Can’t We All Just Get Along?
When two parents can’t get along, the children are the ones that ultimately suffer. In some cases people can get so wrapped up in making their ex feel bad or making their life miserable because of what was said or how they acted during the divorce that they forget to stop and think about what their child is seeing and hearing while both of their parents are at each others throats. For one thing, vindictive behavior, name calling, purposely making things difficult etc., is really a waste of everyone’s time and energy. The goal here is to come to some kind of an arrangement that both you and the other parent can work with while maintaining the relationship each of you have with your children. Here are a couple strategies you can use if you’re in a situation where joint custody or shared parenting is becoming difficult.
- Allowing Time To Adjust. A lot of the time, the shock of having to rearrange your life creates a stressful atmosphere; people react differently to stress depending on the situation. Sometimes feelings of retribution can be common in family legal situations. Your ex might want some kind of revenge, or maybe you do yourself, for whatever happened in your custody case. This kind of stuff doesn’t help anyone. Doing things to get back to normal might be your first priority in this kind of situation. Getting back into a routine and continuing with business as usual will help you adjust to everything, especially the children.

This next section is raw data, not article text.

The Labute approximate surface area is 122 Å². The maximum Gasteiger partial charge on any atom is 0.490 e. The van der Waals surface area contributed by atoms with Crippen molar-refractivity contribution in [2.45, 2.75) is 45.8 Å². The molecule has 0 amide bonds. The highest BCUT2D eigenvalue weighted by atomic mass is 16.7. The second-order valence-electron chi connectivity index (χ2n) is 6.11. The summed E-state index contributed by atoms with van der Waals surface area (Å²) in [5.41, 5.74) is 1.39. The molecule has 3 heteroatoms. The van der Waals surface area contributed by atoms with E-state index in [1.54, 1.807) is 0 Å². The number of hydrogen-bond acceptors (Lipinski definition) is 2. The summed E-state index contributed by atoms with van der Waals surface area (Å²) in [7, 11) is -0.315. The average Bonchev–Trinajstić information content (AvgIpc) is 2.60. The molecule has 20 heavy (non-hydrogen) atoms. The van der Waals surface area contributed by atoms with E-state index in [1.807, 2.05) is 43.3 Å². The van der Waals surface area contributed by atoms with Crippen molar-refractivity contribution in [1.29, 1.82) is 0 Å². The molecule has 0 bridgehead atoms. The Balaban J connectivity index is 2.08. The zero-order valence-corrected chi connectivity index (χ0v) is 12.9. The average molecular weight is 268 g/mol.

- Co-Parenting. The idea is not to act like the other parent doesn’t exist, because they most certainly do, we’re not going into some debate about existence here. There are several ways to be a co-parent. Like a co-pilot, you both are steering the plane towards its destination i.e. your kid’s future. You’re both a vital part in their lives and they look up to you for advice and learn by your examples. Everyone’s situation is different and requires a different touch to maintain a healthy way of living and the relationships you keep in your inner circle. Understanding that your child has a relationship with the person that you might harbor negative feelings towards is an important realization to have.
Being a single parent is hard work, no doubt about it. Doing this job with feelings of resentment or even hatred is going to slow you down and make it harder to focus on your own life and your child’s life. If you find yourself dwelling too much on this, find ways to break free from that cycle of living in negativity. What’s done is done and leaving what happened in the past will allow everyone to move on and get on with their lives. Acting in humility will make this process much easier for everyone.